This is a Flower Hat Jelly. They are found off the coast of Japan, but there have been sightings in Brazil and Argentina.
Flower Hat Jellies eat fish and aquatic invertebrates. They catch them in their tentacles. This kills the animal. Then then eat it. It will only leave a rash on people. However they can have a population peak in seemingly random times (called blooms). Then they may be harmful.
I saw this jellyfish at Shedd Aquarium when the Jellies exhibit was there.
These are Sea Lampreys. They are also called Lake Lamprey, Spotted Lamprey, Eelsucker, Green Lamprey, or Shad Lamprey. Sea Lampreys are native to the Atlantic Ocean, the Mediterranean Sea, and the Black Sea. Although those are salt water, they enter fresh water to spawn. They are an invasive species in the Great Lakes (but, are native to Lake Champlain.)
Sea Lampreys are parasites that feed on fish blood. They attach their disk-like mouth onto prey and suck their blood. In the lamprey’s native range, this does not kill the fish. However in the Great Lakes, they can kill 40 pounds of fish in a year.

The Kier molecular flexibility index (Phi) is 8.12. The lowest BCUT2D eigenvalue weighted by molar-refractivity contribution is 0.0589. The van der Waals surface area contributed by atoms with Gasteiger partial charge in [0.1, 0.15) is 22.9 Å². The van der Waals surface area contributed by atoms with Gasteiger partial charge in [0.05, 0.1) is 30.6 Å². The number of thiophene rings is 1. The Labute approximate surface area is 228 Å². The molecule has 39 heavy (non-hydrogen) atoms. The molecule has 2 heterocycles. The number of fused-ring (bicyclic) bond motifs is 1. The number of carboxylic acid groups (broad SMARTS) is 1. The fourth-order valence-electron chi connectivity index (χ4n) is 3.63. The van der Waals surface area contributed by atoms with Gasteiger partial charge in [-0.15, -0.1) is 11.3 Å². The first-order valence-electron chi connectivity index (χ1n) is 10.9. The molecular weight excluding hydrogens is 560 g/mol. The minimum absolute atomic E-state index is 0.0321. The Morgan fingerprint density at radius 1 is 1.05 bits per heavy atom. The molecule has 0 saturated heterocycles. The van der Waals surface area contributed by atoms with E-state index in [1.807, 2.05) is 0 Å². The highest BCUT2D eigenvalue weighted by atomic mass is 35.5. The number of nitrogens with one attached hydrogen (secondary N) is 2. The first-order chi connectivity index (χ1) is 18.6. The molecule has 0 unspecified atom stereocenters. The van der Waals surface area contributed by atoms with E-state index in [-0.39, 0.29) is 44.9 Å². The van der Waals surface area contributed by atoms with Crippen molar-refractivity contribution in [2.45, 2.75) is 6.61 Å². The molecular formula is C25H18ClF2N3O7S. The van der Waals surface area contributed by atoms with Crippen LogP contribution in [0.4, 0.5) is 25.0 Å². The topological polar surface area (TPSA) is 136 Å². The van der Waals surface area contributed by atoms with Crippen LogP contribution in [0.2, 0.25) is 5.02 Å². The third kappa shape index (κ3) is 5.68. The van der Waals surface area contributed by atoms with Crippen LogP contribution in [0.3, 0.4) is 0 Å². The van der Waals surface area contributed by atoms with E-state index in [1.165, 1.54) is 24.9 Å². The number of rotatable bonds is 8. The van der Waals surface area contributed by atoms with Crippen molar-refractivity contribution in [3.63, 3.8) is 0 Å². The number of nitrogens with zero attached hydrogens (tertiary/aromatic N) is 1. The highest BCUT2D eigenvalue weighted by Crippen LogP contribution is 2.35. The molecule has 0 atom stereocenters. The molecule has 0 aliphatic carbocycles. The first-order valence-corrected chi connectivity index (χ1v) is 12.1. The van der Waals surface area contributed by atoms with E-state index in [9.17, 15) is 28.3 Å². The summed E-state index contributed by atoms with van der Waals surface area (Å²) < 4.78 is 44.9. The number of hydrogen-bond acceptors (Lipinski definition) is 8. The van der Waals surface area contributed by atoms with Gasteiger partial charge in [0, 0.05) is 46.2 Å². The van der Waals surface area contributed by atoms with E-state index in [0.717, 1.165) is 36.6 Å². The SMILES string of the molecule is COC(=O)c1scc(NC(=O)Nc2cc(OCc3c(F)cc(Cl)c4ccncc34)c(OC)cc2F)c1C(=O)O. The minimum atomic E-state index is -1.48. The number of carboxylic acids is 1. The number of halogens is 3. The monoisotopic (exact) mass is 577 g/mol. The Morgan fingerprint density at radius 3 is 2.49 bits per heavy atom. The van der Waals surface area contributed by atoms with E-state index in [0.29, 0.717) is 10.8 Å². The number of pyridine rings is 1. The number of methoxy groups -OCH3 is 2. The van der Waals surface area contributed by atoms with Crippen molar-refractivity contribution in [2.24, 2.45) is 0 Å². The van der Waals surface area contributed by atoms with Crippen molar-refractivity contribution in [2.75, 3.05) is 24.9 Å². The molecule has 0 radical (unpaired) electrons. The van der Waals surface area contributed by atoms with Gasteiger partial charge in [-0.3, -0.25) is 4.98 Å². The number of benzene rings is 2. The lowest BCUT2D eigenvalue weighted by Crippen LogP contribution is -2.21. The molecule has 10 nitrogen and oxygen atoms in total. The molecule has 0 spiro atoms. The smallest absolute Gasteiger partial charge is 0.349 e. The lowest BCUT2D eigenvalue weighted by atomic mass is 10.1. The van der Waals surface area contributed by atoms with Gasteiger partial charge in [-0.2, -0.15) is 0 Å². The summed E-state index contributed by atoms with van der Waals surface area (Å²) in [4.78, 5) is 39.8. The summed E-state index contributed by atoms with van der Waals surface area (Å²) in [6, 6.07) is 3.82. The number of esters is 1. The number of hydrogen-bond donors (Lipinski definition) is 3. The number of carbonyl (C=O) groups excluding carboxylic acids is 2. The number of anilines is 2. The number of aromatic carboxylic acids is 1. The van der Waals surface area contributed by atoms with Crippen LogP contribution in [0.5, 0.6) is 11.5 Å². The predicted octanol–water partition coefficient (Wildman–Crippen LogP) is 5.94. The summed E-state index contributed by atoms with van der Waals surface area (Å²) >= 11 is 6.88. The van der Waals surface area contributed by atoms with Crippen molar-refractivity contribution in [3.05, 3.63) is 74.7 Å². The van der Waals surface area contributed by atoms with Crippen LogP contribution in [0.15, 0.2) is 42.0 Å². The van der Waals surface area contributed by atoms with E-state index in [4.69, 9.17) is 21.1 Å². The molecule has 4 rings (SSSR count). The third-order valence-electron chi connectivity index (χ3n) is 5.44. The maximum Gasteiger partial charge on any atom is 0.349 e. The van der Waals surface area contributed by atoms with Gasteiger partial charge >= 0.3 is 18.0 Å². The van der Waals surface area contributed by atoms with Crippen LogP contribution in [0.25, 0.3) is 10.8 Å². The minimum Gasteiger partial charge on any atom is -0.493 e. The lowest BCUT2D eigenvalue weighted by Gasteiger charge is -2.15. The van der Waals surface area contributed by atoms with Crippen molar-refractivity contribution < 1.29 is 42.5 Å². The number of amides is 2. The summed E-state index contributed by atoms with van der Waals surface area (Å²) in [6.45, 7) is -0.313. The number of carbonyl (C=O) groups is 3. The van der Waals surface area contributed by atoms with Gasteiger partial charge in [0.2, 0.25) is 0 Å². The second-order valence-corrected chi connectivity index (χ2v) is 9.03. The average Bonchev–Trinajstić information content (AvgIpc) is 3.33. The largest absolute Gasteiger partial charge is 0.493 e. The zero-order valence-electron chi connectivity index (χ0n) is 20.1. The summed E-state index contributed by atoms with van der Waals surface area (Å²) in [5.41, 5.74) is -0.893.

Sea Lampreys, as you could tell by the paragraph above, are a major problem in the Great Lakes. They kill many fish and disrupt the ecosystem. Lake Trout are much less common there than they used to be. There are people in those areas that get paid to catch and remove lampreys. Lampricides have been developed. Lampreys are considered a delicacy in some places. Maybe in the future, people can catch lampreys in those lakes for food.
I saw these Sea Lampreys at Shedd Aquarium.
This is a White-Crested Laughing Thrush (sometimes spelled laughingthrush.) It is native to Asian rainforests and the Himalayas. They spend most of their time in the forest canopy.